• Textiles, fabrics, and related goods, not including hardware or food.
  • Workman who dubs, or smoothes, the framing of a vessel before planking, and the planking itself after being attached to the frames.
  • A boiled or steamed pudding, usually containing dried fruit.
  • Governor Dummer's War
    1722-1725. One of a series of colonial wars in which English colonists fought with French and Native Americans. This one was in Northern New England, Vermont, New Hampshire and Maine and was mostly a series of skirmishes. It was the peak of Indian warfare in Maine, with colonists taking the major Abenaki settlement at Norridgewock, burning Old Town, and fighting at Fryeburg.
  • Founded in 1602, granted a monopoly by the Dutch government for trading and colonization in the East Indies, the Vereenigde Oostindische Compagnie or VOC, as it was known in Dutch, was the world's first multinational stock company. Before bankruptcy and dissolution in 1798, it had established outposts and colonies in Indonesia, enforcing often brutally a monopoly on the spice trade. They established the European colony at Cape Town, South Africa and were the first, and for years the only, Europeans allowed to trade with Japan. The VOC reached the height of its economic power in 1669, then declined as a result of British-Dutch warfare and competition from other countries and regions.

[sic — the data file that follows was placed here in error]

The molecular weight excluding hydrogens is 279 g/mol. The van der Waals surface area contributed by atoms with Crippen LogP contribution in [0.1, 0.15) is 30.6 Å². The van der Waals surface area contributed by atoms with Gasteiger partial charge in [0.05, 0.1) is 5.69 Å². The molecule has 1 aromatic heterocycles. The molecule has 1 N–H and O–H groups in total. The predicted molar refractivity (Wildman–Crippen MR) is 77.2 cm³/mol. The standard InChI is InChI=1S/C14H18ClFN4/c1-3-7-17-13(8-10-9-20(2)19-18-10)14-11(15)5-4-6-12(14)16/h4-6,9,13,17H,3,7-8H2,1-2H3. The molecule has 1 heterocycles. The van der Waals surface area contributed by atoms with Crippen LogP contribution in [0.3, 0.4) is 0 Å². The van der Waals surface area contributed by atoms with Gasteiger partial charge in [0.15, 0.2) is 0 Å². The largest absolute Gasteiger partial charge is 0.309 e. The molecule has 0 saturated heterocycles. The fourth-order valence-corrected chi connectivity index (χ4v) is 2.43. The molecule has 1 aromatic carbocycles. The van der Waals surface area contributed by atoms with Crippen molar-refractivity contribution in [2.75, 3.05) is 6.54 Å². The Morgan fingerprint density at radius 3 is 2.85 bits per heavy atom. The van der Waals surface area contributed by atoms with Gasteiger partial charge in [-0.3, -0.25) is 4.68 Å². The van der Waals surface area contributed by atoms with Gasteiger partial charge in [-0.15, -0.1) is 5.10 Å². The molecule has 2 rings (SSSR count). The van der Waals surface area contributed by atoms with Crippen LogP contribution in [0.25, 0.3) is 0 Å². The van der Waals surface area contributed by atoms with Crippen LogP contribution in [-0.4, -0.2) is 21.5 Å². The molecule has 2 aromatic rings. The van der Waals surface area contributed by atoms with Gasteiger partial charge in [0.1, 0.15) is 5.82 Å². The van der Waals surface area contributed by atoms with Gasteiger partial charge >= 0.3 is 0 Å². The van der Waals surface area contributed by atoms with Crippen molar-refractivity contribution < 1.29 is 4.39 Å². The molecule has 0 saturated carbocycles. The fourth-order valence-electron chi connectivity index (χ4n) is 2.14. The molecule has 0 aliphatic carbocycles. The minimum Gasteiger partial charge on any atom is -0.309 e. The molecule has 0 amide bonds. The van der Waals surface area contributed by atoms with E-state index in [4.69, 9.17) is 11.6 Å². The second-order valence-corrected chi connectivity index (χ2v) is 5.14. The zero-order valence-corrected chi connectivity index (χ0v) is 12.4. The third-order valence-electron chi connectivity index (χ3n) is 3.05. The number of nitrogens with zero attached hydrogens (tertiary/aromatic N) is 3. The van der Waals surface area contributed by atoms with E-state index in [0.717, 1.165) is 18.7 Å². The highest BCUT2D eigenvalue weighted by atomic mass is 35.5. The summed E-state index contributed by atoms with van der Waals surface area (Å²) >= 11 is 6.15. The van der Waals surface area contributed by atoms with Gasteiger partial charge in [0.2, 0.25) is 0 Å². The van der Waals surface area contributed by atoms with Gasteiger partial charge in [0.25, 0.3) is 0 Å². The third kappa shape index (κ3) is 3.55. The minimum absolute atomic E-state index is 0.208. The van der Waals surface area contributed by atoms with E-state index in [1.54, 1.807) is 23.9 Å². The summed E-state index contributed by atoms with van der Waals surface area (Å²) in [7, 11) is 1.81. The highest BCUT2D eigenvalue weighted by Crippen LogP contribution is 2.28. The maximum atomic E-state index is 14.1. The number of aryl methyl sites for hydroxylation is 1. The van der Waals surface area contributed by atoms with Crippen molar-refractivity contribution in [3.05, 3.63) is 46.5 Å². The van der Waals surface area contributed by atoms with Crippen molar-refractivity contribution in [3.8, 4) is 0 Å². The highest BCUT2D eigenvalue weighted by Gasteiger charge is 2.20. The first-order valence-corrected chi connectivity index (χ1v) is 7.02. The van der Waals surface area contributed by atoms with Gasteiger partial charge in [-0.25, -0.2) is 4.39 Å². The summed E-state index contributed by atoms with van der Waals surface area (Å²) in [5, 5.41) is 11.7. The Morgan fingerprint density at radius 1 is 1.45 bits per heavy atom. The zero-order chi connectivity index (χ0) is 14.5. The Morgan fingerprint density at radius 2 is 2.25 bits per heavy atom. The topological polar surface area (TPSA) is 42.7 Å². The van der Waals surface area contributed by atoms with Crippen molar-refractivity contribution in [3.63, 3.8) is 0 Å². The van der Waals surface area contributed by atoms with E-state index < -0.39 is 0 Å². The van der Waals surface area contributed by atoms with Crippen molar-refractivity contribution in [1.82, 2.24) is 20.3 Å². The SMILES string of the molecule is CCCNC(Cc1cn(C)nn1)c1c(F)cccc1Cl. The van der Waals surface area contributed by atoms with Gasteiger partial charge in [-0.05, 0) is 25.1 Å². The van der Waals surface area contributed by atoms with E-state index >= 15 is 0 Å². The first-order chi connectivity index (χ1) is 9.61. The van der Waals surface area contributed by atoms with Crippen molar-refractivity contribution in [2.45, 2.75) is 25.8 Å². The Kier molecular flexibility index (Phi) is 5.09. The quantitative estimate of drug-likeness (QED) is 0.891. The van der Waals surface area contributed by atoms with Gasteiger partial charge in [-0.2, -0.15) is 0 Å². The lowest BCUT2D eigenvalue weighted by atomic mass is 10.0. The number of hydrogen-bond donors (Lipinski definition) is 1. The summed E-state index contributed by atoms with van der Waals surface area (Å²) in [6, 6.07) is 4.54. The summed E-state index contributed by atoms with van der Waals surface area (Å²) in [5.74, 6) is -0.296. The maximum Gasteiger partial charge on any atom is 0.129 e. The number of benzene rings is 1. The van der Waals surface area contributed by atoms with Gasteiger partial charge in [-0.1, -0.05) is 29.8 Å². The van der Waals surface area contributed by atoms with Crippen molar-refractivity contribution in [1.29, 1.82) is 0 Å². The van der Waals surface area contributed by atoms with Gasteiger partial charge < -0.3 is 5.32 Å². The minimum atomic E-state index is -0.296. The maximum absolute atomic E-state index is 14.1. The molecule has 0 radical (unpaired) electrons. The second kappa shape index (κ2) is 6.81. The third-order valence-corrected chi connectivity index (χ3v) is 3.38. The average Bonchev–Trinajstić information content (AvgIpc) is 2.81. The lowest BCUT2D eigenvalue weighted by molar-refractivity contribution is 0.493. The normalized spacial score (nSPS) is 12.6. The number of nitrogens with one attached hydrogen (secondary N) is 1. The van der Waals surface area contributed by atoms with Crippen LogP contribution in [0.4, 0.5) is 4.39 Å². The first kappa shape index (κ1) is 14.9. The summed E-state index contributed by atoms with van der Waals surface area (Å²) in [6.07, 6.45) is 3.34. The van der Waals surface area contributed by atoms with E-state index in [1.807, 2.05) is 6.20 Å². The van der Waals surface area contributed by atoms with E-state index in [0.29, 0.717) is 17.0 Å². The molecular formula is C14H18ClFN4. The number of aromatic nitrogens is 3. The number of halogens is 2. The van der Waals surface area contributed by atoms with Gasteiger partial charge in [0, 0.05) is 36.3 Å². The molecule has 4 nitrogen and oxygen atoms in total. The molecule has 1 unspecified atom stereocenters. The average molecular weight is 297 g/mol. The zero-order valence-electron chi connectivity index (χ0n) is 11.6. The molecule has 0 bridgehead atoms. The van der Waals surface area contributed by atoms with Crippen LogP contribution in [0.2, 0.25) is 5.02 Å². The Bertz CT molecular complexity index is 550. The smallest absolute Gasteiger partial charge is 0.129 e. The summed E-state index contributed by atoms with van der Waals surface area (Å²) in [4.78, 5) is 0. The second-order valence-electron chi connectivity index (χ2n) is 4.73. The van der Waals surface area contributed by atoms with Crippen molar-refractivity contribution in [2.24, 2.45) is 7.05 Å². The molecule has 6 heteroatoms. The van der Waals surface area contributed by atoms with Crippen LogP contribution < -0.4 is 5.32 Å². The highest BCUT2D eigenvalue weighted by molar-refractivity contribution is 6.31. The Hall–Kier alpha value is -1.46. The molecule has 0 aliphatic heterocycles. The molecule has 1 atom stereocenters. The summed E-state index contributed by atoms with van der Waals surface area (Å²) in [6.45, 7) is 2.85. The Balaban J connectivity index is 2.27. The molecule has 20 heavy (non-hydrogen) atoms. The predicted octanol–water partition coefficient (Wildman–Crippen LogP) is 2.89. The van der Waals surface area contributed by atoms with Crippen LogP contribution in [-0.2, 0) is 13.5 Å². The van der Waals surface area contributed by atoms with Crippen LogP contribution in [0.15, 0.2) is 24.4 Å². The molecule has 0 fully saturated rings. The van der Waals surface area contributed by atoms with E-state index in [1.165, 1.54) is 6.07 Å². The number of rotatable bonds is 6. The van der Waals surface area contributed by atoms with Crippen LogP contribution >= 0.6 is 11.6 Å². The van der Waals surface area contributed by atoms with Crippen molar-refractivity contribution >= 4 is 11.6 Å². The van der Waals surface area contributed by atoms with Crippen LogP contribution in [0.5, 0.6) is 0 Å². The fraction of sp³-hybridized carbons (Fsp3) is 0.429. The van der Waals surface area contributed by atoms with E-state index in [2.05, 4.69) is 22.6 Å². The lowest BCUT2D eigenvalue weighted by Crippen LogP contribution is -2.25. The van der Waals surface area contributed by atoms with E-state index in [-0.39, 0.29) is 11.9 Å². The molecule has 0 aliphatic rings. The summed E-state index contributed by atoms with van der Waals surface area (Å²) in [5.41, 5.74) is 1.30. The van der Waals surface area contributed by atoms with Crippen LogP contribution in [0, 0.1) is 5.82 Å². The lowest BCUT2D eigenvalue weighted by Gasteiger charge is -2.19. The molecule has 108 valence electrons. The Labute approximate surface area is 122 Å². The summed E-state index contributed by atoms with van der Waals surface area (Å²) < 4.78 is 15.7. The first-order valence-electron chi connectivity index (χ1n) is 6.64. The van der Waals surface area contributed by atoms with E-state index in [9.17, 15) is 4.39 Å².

• A tax on imported goods.
  • flux
    A term given to a number of disorders marked by inflammation of the intestines (especially of the colon) and also by pain in the abdomen, problems defecating, and frequent stools containing blood and mucus. May be caused by chemical irritants, bacteria, protozoa, or parasitic worms. Dysentery was one of the most severe problems of armies in the nineteenth century. Also called: flux, bloody flux, contagious pyrexia (fever), frequent griping stools.